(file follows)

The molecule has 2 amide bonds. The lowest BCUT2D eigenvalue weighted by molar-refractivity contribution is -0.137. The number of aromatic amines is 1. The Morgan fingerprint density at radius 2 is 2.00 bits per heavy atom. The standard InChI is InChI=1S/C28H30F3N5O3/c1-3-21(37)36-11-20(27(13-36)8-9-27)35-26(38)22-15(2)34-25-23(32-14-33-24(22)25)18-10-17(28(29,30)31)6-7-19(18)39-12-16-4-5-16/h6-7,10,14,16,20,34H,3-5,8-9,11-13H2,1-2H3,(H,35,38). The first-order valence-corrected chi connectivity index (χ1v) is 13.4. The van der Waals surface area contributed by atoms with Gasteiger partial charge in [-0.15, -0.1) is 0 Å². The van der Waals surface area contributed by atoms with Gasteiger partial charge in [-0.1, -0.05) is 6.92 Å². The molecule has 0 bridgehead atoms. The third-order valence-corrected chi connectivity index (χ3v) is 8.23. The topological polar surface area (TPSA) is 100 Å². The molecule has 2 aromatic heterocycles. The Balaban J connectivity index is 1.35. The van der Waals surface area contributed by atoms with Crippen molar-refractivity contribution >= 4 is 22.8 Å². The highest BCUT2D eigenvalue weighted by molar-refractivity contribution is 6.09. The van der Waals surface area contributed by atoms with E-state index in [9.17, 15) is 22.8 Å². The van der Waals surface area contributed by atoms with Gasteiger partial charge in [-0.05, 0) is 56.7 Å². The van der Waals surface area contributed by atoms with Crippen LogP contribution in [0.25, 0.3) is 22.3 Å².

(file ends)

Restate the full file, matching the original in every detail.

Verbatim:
The molecule has 2 amide bonds. The lowest BCUT2D eigenvalue weighted by molar-refractivity contribution is -0.137. The number of aromatic amines is 1. The Morgan fingerprint density at radius 2 is 2.00 bits per heavy atom. The standard InChI is InChI=1S/C28H30F3N5O3/c1-3-21(37)36-11-20(27(13-36)8-9-27)35-26(38)22-15(2)34-25-23(32-14-33-24(22)25)18-10-17(28(29,30)31)6-7-19(18)39-12-16-4-5-16/h6-7,10,14,16,20,34H,3-5,8-9,11-13H2,1-2H3,(H,35,38). The first-order valence-corrected chi connectivity index (χ1v) is 13.4. The van der Waals surface area contributed by atoms with Gasteiger partial charge in [-0.15, -0.1) is 0 Å². The van der Waals surface area contributed by atoms with Gasteiger partial charge in [-0.1, -0.05) is 6.92 Å². The molecule has 0 bridgehead atoms. The third-order valence-corrected chi connectivity index (χ3v) is 8.23. The topological polar surface area (TPSA) is 100 Å². The molecule has 2 aromatic heterocycles. The Balaban J connectivity index is 1.35. The van der Waals surface area contributed by atoms with Crippen molar-refractivity contribution >= 4 is 22.8 Å². The highest BCUT2D eigenvalue weighted by molar-refractivity contribution is 6.09. The van der Waals surface area contributed by atoms with E-state index in [9.17, 15) is 22.8 Å². The van der Waals surface area contributed by atoms with Gasteiger partial charge in [-0.05, 0) is 56.7 Å². The van der Waals surface area contributed by atoms with Crippen LogP contribution in [0.25, 0.3) is 22.3 Å².